Economic Watch: Foreign companies eye rising opportunities in China via import expo
More than a month after the closing of the 3rd China International Import Expo (CIIE), the Shanghai factory of Volvo Construction Equipment (Volvo CE) announced that its 40,000th piece of equipment came off the line in late December, marking another milestone in the company's 18-year presence in China.
In November, the Swedish manufacturing company Volvo Group participated in the CIIE as an independent exhibitor for the first time, and a number of Shanghai-made electric excavators were launched for the first time. Some new products were exclusively designed for the Chinese market.
The expo, which runs for nearly a week in Shanghai every November, is considered a useful starting point for multinationals like Volvo to further nurture their businesses in China. Multinationals not only launch cutting-edge products at the expo but eye the lucrative market for the coming years.
"The 3rd CIIE in Shanghai has sent a strong signal of China's economic recovery and demonstrated the Chinese government's determination and action to promote international exchanges and trade," said Ma Jun, president of the Volvo (China) Investment Co., Ltd.
"Despite the raging COVID-19 outbreak early this year, we moved the Asian headquarters of the Volvo CE and Volvo Financial Services to China," Ma told Xinhua in late December. "The epidemic in China was soon brought under control thanks to efficient government-led measures, and the market quickly recovered, which also benefited our business here."
Cargill, a global food corporation that has participated in the CIIE for three consecutive years, is expanding its investment in China after attending the expo.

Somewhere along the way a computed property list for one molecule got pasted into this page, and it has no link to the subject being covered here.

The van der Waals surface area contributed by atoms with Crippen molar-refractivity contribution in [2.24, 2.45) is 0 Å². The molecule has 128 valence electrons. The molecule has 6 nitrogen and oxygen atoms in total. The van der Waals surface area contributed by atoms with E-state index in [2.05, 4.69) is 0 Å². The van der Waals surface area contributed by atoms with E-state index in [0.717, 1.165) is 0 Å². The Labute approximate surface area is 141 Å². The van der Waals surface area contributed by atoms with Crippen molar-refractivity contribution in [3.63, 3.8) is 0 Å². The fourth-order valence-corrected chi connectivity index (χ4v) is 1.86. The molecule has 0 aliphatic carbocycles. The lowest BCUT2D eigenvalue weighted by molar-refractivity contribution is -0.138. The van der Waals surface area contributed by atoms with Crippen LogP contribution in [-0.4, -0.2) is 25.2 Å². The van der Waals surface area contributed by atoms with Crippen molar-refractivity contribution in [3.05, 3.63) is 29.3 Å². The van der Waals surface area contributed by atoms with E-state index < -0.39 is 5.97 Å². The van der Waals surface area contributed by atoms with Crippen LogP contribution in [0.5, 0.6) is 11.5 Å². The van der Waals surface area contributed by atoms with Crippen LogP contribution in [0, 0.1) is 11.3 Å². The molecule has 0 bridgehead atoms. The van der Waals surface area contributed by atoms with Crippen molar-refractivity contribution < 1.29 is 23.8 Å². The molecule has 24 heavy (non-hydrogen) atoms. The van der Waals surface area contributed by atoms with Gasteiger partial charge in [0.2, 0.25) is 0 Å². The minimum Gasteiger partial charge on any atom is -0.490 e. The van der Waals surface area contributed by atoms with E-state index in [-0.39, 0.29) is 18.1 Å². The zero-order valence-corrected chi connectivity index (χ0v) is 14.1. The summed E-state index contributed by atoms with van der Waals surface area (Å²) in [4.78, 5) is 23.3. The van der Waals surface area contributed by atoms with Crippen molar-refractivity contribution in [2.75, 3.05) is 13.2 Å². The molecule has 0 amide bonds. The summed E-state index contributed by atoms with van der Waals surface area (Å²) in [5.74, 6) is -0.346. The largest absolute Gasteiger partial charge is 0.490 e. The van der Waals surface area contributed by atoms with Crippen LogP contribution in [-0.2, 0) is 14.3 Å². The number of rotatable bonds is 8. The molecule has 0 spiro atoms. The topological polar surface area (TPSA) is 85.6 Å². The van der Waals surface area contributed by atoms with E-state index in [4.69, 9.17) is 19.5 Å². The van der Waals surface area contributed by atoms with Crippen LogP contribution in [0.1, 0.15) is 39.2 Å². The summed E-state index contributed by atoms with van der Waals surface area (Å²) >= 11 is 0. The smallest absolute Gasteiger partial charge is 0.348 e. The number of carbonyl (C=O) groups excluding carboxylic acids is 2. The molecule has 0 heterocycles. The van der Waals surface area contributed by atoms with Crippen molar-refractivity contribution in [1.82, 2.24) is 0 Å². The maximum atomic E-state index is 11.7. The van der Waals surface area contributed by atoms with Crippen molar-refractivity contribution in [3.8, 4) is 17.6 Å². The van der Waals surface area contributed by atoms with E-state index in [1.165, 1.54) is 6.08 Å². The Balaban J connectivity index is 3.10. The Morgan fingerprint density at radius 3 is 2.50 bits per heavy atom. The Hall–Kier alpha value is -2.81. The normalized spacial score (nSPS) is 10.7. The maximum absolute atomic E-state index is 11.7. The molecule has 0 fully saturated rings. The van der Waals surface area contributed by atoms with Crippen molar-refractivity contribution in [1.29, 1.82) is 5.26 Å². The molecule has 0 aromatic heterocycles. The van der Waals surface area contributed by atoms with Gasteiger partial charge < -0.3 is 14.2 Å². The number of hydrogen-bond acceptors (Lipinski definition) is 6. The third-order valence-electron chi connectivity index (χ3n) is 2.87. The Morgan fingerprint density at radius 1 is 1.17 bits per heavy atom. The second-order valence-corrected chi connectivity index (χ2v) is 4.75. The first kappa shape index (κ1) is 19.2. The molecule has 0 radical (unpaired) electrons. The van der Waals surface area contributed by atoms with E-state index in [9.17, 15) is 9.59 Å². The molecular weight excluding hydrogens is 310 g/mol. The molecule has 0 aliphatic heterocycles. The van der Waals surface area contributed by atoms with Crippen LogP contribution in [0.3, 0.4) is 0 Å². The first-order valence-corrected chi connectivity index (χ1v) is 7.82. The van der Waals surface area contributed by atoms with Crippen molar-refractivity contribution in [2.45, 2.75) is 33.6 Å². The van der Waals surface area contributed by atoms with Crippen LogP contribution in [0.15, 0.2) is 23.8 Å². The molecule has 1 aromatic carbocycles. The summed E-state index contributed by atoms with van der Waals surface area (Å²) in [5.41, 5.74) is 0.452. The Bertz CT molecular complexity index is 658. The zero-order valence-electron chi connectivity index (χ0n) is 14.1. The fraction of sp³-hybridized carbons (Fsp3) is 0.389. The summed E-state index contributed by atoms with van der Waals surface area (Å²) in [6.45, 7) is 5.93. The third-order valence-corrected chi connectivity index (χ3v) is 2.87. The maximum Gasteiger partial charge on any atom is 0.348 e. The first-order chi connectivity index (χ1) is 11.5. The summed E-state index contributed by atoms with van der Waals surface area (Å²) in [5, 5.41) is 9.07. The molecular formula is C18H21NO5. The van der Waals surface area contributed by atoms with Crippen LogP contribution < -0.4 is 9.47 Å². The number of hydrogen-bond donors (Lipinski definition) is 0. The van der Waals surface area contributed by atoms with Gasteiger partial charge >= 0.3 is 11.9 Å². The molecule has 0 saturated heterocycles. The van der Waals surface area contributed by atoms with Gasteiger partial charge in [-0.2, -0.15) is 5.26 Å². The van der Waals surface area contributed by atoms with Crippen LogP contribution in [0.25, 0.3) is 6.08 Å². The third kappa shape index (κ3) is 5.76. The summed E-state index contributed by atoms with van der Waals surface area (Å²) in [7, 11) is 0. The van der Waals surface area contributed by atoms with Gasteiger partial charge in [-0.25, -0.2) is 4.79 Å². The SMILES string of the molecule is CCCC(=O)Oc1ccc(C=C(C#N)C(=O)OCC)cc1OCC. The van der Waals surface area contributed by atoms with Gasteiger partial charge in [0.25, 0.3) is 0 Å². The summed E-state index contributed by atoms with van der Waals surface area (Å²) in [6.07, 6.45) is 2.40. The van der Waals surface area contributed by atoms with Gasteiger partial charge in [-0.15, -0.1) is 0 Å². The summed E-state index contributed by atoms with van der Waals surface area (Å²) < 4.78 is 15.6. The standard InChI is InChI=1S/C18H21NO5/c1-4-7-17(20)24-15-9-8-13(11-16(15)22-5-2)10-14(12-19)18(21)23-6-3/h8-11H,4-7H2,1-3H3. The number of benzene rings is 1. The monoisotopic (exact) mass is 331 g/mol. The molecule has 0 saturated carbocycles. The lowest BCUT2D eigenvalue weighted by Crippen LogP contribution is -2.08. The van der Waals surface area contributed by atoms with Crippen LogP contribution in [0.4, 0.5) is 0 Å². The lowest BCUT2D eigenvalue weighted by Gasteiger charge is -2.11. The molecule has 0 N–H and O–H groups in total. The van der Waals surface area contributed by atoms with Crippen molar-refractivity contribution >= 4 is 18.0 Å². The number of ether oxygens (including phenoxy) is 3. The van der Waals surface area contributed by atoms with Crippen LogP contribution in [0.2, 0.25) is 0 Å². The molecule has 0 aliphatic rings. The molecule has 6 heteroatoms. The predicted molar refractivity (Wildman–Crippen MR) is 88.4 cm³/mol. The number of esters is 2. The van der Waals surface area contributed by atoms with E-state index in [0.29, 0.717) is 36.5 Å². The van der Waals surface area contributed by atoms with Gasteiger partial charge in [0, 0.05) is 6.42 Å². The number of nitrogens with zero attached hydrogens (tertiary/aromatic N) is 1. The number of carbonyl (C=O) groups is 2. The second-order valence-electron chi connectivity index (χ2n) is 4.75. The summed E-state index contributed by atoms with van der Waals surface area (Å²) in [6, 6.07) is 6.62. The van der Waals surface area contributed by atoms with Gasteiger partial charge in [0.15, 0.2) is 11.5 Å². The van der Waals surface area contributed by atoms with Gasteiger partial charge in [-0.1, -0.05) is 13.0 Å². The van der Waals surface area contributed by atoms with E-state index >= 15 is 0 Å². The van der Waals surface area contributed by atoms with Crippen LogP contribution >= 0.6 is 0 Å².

Cargill signed contracts worth over 2.7 billion yuan (416.9 million U.S. dollars) during the last expo, said Liu Jun, president of Cargill China, adding that the increasing interests of both purchasers and consumers in their products greatly encourage the company to further expand its business in the future.
In mid-November, the company announced that its animal nutrition factory in Yichun City, southeast China's Jiangxi Province, has been put into operation.
The factory, covering nearly 48,000 square meters with a total investment of 350 million yuan, will become one of Cargill's major factories of its kind among a dozen of such plants across China.
The improving business environment in China also boosts the confidence of foreign companies to further tap the market that has opened wider.
Since Jan. 1, 2020, the Foreign Investment Law has taken effect, easing foreign access to the financial market with more pilot programs to promote trade in services.
Following the law, Shanghai also passed regulations on foreign investment which highlights high-level opening up and high-quality investment from overseas.
Statistics indicate that Shanghai has attracted more than 92 billion U.S. dollars of actual foreign investment during the 13th Five-Year Plan period (2016-2020), and the actual foreign investment is expected to exceed 20 billion dollars for the first time in 2020.
China has implemented the reform and opening-up policy for over four decades, from which foreign firms are also learning and gathering experience, said Zhang Jun, head of the School of Economics of Shanghai-based Fudan University.
They also expect to play well in the new development paradigm of "dual circulation," where the domestic and overseas markets reinforce each other, with the domestic market as the mainstay, Zhang added.
"China, undoubtedly, is and will be an important market for us in the long run, and we will continue to promote our business here to seek for sustainable, prosperous development," said Ma of Volvo (China) Investment Co., Ltd.